87th AMS Annual Meeting

Wednesday, 17 January 2007: 9:45 AM
An analysis of peak wind speed data from collocated mechanical and ultrasonic anemometers
207A (Henry B. Gonzalez Convention Center)
David A. Short, National Institute of Information and Communications Technology, Tokyo, Tokyo, Japan; and L. A. Wells, F. J. Merceret, and W. P. Roeder
Poster PDF (179.3 kB)
This study compared peak wind speeds reported by mechanical and ultrasonic anemometers at Cape Canaveral Air Force Station and Kennedy Space Center (CCAFS/KSC) on the east central coast of Florida and Vandenberg Air Force Base (VAFB) on the central coast of California. Launch Weather Officers, forecasters, and Range Safety analysts need to understand the performance of wind sensors at CCAFS/KSC and VAFB for weather warnings, watches, advisories, special ground processing operations, launch pad exposure forecasts, user Launch Commit Criteria (LCC) forecasts and evaluations, and toxic dispersion support. The legacy CCAFS/KSC and VAFB weather tower wind instruments are being changed from propeller-and-vane (CCAFS/KSC) and cup-and-vane (VAFB) sensors to ultrasonic sensors under the Range Standardization and Automation (RSA) program.

Mechanical and ultrasonic wind measuring techniques are known to cause differences in the statistics of peak wind speed as shown in previous studies. The 45th Weather Squadron (45 WS) and the 30th Weather Squadron (30 WS) requested the Applied Meteorology Unit (AMU) to compare data between the RSA ultrasonic and legacy mechanical sensors to determine if there are significant differences. Note that the instruments were sited outdoors under naturally varying conditions and that this comparison was not designed to verify either technology.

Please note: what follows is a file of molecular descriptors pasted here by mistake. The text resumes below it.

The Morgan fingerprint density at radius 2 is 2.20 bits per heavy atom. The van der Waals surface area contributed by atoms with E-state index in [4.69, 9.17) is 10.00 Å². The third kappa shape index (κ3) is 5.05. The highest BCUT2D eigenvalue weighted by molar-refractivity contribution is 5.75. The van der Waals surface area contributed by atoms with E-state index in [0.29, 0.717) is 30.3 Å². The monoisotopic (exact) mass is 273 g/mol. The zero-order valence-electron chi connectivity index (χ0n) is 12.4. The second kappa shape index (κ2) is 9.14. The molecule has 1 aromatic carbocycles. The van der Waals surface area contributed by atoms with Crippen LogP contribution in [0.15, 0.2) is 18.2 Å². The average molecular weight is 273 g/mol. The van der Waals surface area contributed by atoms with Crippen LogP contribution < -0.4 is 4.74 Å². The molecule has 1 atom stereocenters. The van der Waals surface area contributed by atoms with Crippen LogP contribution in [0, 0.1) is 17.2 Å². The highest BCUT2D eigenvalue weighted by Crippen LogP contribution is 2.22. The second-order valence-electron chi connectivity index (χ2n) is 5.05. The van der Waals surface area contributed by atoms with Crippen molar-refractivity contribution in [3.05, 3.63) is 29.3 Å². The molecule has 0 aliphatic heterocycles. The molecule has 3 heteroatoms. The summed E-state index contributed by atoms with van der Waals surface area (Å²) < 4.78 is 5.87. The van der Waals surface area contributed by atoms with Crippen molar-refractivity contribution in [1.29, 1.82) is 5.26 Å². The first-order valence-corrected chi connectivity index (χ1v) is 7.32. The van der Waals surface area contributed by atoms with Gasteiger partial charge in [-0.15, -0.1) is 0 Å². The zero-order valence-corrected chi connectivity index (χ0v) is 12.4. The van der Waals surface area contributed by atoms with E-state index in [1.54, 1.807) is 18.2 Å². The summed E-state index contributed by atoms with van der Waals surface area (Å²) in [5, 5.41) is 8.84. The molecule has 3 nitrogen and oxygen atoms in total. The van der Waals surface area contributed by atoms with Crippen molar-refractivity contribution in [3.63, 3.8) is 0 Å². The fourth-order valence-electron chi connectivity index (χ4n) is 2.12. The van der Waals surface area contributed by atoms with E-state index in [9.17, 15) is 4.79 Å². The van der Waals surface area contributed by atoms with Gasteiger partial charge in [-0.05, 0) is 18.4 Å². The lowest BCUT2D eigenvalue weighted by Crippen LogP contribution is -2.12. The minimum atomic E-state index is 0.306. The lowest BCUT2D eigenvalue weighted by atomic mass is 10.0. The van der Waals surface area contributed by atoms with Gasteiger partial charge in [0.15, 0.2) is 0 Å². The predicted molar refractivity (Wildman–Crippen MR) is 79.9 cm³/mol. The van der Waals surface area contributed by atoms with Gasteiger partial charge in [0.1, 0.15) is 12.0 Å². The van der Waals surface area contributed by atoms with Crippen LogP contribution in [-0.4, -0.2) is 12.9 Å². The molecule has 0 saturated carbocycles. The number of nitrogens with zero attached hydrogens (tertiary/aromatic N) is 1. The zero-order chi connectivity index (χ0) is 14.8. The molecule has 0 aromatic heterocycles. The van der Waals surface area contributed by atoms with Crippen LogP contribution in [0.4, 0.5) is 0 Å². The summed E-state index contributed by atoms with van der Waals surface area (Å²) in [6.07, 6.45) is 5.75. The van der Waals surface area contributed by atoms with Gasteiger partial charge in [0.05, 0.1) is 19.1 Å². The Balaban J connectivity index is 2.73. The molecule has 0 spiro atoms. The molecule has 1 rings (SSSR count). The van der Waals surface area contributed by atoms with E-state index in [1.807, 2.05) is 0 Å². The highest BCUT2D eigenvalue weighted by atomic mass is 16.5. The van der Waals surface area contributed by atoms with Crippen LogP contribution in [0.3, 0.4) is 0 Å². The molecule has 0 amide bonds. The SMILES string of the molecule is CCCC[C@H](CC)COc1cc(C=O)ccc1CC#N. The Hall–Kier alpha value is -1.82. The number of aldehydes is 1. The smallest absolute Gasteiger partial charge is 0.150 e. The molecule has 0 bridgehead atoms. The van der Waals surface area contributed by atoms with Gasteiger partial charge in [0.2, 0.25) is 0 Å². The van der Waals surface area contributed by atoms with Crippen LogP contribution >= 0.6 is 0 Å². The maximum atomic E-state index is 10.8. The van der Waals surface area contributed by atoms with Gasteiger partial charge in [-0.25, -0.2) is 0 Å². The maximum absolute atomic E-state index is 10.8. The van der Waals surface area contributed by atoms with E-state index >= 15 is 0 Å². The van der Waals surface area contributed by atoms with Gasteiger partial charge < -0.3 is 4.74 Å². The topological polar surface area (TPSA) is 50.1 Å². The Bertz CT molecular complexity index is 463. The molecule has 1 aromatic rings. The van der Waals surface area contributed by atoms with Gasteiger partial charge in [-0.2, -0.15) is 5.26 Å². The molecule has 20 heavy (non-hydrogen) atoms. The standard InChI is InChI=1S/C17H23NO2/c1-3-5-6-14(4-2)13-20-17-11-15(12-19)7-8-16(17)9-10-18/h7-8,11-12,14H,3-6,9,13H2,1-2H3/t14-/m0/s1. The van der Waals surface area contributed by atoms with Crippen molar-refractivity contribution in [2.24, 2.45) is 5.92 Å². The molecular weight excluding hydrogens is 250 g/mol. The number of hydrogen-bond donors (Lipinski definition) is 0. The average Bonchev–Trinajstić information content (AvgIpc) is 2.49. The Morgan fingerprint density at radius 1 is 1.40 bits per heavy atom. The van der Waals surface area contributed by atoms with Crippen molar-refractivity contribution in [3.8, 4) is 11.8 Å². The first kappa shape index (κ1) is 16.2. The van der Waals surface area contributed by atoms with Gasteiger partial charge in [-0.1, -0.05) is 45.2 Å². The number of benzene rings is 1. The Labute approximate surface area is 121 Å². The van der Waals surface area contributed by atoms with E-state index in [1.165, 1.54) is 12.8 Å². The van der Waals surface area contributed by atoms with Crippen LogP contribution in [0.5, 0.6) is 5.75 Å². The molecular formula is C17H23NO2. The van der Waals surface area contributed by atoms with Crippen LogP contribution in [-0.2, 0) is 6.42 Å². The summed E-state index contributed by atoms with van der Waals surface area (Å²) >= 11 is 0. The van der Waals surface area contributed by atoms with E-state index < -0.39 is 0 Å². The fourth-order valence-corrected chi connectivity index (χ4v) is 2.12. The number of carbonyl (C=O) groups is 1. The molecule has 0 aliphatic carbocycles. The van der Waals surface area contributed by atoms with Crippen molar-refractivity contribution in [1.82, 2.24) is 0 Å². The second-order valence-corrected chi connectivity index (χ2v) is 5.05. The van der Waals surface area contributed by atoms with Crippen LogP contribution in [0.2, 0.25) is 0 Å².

Approximately 3 weeks of mechanical and ultrasonic wind data from each range from May and June 2005 were used in this study. The CCAFS/KSC data spanned the full diurnal cycle, while the VAFB data were confined to 1000-1600 local time. The sample of 1-minute data from numerous levels on five different towers on each range totaled more than 500,000 minutes of data (482,979 minutes of data after quality control). The ten towers were instrumented at several levels, ranging from 12 ft to 492 ft above ground level. The ultrasonic sensors were collocated at the same vertical levels as the mechanical sensors and typically within 15 ft horizontally of each another. Data from a total of 53 RSA ultrasonic sensors, collocated with mechanical sensors were compared. The 1-minute average wind speed/direction and the 1-second peak wind speed/direction were compared.

The overall results for the peak wind speed comparison follow: Overall Peak Wind Speed: Mechanical 10.72 kt, Ultrasonic 11.78 kt, Ultrasonic - Mechanical = 1.06 kt

The AMU also examined each mechanical/ultrasonic pairing for consistency in wind speed and wind direction. The most consistent sensors were used to define a composite average-mechanical/ultrasonic comparison. Comparisons of the consistent composite were slightly different than the overall comparison cited above.

Composite Peak Speed: Mechanical 10.95 kt, Ultrasonic 11.93 kt, Ultrasonic - Mechanical = 0.98 kt

The average difference in the composite peak wind speed is statistically significant because of the large sample size and relatively small standard deviation of differences in the minute-by-minute data, +/- 1.10 kts.

The observed differences in peak wind speeds can be approximated by a Monte Carlo process in which a simulated mechanical system has a smaller variance in 1-second wind speeds than the simulated ultrasonic system. The effective difference in variance of about 10% may be due to an effective temporal smoothing by the mechanical system or a greater sensitivity of the ultrasonic system to small scale turbulence.

Small differences in average wind speeds were also noted and are reported in detail under final reports at http://science.ksc.nasa.gov/amu/home.html. From an operational point of view, the differences in peak wind speeds are important, indicating that the change to ultrasonic sensors can be expected to result in an increase in reported peak wind speeds. An increase in peak wind speeds would result in a decrease of launch availability, depending on the LCC threshold wind speed. For example, the probability of peak wind speeds at 20 kt or less using the CCFAS/KSC mechanical data was 95.2%. For the same 20 kt threshold, the CCFAS/KSC ultrasonic data showed a probability of 92.3%, a potential loss of launch availability of up to 2.9%. Since a launch scrub costs hundreds of thousands to over a million dollars, depending on the launch vehicle, a change in launch opportunity of only a few percent can be costly.

Supplementary URL: http://science.ksc.nasa.gov/amu/